But supposing discover that Miss Kelly, whom they there were some people in the house had themselves so highly lauded on who either from jealousy or any other former occasions, was on the present motive felt no friendly feeling towards occasion the chief cause of the play her, and accordingly thought proper being damoed? (So says the grave edi. to indulge in a hise, would it be fair tor, or the grave writer of a critique in to consider such a hiss as the expresthe Literary Museum.) Why forsooth, sion of the general feeling of the audibecause she was hissed ;-and think ence? For our parts, we neither do you, gentle reader, why they praised, nor can think it would, and at the same her so much before? Why, truly, be time we see nothing improbable in the cause the audience applauded her. existence of such a party. It is a duty This class of critics are the mere echo which we owe to the public, and it is of whatever they consider to be public a duty to which we shall at all times opinion. They know they live by the sacrifice' all other considerations, to public, and therefore it is right and inform them that the party whose exfit that they should please their em istence we have supposed possible, bad ployers, no matter whether they do it a real and a virtual existence in the at the expense of truth and justice or house. We know there was such not. If the public is 'satisfied they are a party there, vot from more surmise, satisfied, and thick they have played '

not from commiupications which we their card well. Amicus Plato, amicts have received from others, but from Socrutes, sed magis amica ceritas, ap our own individual knowledge; and if pears to them one of the most seuseless at any time it be necessary we are lines that ever was written. The dis-prepared to prove it. We shall not covery of truth is not their object, but therefore say more on the subject at the discovery of what the public con- present, thinking it right that the pub. sider to be such. Tell them once what lic should give is credit for what we is the public feeling on any particular assert from our own knowledge, partisubject, and they will instantly tell cularly as we promise to maintain and

prove the truth of it if called upon; however, from the British Prema to but we cannot help adverting to the sbew that the secret of Miss Kelly's glaring inconsistency of those critics having been hissed by a party, and not who, supposing the hiss came from the by the house, is not confined to our. bouse, joined in the cry and hissed at selves. Indeed, the universal clapping her also through the medium of their that took place whenever these partial humdrum, stupid commentaries. Sare hisses commenced, would, of themselves us good heaven from this

be sufficient to prove the fact. “Miss

Kelly having come forward and reLowborn, cell bred, selfisb, ser ceived the greetings of the audience, vile band,”

had scarcely uttered a sentence, when And place us

a most dastardly and upmanly attempt « Safe where no critics damo, no was made in the pit to hiss her. This duns molest."

paltry and urgencrous spirit was at

once pat down by the indigoant feeling We have already alluded to the of the house. An attempt of this kind sweeping sentence passed on Miss would have damped the energies of the Kelly by the Literary Museom. Miss most experienced veteran in the pro Kelly has po opportunity of retorting fession; but, on a youthful and pecuupon them;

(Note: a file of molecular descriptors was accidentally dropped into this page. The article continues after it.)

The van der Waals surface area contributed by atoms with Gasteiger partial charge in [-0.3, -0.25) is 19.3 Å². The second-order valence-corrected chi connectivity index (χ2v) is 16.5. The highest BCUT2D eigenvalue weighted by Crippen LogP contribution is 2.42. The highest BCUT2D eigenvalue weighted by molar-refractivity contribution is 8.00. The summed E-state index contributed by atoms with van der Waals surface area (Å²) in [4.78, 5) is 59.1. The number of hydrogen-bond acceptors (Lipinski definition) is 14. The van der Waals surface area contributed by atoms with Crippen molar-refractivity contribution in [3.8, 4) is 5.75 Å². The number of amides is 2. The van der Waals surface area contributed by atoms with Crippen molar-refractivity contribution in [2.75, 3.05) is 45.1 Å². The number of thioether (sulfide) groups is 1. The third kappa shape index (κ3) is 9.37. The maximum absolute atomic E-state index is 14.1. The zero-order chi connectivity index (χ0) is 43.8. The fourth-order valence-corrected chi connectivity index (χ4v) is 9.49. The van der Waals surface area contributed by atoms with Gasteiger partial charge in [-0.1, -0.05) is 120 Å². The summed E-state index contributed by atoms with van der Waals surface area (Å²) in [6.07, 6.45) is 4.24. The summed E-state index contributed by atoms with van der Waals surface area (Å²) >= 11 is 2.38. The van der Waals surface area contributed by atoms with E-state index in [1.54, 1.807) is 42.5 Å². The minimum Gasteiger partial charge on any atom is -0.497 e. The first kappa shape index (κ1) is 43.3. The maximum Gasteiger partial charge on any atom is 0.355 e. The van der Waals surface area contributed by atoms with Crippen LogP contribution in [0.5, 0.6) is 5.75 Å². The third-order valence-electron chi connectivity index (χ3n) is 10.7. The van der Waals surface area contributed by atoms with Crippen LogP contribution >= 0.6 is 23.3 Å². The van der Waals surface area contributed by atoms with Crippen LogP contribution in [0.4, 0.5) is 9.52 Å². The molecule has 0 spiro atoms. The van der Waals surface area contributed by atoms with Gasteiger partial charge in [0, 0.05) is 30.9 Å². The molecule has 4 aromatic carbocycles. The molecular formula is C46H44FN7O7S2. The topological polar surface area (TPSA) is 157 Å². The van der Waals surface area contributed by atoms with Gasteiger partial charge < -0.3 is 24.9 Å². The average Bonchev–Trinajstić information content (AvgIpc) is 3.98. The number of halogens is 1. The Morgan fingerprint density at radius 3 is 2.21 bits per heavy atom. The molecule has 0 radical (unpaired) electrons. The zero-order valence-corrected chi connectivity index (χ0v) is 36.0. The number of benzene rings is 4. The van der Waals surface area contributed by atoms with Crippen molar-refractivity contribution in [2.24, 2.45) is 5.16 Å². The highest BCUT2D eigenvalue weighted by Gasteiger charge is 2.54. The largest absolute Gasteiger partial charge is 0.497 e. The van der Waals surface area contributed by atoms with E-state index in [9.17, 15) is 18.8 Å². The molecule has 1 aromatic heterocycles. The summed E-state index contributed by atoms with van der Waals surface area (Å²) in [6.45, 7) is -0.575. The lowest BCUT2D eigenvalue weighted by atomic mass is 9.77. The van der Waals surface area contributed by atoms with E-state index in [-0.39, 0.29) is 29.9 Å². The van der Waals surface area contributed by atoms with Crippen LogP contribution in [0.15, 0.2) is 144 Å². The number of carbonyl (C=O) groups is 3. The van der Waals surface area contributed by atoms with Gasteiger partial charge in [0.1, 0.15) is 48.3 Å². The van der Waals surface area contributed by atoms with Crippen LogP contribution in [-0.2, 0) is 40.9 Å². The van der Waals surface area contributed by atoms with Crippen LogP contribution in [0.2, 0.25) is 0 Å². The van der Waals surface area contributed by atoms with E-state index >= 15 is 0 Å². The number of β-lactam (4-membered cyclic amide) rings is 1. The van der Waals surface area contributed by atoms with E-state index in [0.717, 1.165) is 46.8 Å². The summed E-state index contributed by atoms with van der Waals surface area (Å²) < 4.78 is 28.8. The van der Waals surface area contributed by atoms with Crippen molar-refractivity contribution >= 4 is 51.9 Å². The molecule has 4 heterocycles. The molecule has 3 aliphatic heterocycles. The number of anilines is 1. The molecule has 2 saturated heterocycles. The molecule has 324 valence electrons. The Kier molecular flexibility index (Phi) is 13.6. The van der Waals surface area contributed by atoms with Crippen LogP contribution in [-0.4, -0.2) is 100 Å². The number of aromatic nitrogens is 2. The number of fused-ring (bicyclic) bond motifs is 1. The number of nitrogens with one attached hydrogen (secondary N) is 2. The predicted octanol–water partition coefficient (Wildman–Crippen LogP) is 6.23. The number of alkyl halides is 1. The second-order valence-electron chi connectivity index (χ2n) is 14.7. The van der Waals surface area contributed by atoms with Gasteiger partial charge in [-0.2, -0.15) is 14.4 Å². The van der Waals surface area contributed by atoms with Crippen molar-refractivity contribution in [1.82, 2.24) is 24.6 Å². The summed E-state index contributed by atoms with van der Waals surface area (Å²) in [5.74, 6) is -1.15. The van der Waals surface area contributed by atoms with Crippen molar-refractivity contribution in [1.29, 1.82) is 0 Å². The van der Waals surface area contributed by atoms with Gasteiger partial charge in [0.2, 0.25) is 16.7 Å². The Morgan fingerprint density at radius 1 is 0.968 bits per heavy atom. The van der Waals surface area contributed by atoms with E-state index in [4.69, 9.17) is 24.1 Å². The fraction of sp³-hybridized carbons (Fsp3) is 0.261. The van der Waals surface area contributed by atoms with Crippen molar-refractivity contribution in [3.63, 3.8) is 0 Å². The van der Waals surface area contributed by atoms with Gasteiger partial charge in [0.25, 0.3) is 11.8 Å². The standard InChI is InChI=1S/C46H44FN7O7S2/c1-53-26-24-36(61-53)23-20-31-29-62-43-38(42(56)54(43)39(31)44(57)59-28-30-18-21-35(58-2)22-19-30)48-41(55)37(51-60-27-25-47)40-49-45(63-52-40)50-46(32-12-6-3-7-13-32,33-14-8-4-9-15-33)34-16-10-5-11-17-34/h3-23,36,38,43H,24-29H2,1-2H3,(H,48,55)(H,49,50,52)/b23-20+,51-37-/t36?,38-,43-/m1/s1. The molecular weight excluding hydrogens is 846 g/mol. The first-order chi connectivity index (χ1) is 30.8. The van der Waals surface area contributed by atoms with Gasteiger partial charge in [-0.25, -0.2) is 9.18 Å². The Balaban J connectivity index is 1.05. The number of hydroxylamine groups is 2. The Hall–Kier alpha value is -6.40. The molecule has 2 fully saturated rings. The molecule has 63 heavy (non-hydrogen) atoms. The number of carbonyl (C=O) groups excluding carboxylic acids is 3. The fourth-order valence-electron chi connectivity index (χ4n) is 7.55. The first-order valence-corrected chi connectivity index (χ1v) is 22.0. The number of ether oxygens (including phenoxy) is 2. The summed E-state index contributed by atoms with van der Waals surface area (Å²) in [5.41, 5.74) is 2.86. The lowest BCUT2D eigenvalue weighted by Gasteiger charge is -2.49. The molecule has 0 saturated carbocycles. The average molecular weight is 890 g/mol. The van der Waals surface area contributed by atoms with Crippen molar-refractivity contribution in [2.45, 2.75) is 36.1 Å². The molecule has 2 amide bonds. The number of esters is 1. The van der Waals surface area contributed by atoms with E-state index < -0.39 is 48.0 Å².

she has no weekly paper liarly sensitive mind, it had quite a at her command, and therefore she thrilling effect; so much so, indeed, must submit, and they may revel with that, during the entire piece, Miss Kelly imponity in their career of dullness. was so dispirited, that she was per. At least so they think, and who can fectly disabled from going through ber doubt for a moment that whatever they part. But let her not be dismayed : think is not true. We strongly sus she possesses talents which only repect, however, that they will hence- quire to be matured by experieuce, forth find themselves mistaken, and which must raise her beyond the react that if there be none to keep them of any petty malignant hostility, come within the sober limits of common it from what quarter it may." sense but ourselves, we shall either do Miss Kelly is accused of being too so, or at least have the satistaction of frec and familiar in her madder, of letting the world know what stuf' they possessing too much naiveté, simplicity, are made of. At present we sball and nature. But who are they who merely observe, that after labouring accuse her? Those who bare beiber through a long article to prove that the nature por simplicity themselves, who Vespers of Palermo is not only a cau relish only that formal and affected wretched composition, but so irre- mander which passion nerer assumed deemably wretched, that all attempts under any of its modifications. Of to improve or remodel it is useless; this hambug pomposity, which is so they tell us very gravely, and in a very well calculated to vitiate the pablic few words, that the principal cause of taste, we shall speak more at large its failure was owing to Miss Kelly. Is hereafter, and endeavour to shew that it necessary to point out to the reader that the simplieity and naiveté of Miss the absurdity of such language? Is it Kelly is not only more natural, but necessary to tell him that Miss Kelly that, it is nature itself. could not give interest to a play which We regret that the extent of our obwas so irrecoverably wretched, that servatious on the Vespers of Palermo, peither the pruning hand of the critic, will not permit us to notice the otber nor the glowing miod and delicate performances of the month at this thestouches of original genios could render ire. We can only say, that the bew it successful? We regret that our pantomime, which according to cus limits will not permit us to say more tom is brought forward at this season, on the cant of periodical criticism, but was received with great applause; we intend to devote a separate article that the scenery was of the most to it regularly every month, commenc- splendid and brilliant description; and ing it possible in our ensuing number. that it is likely to bare a successful We shall give the following extract, run.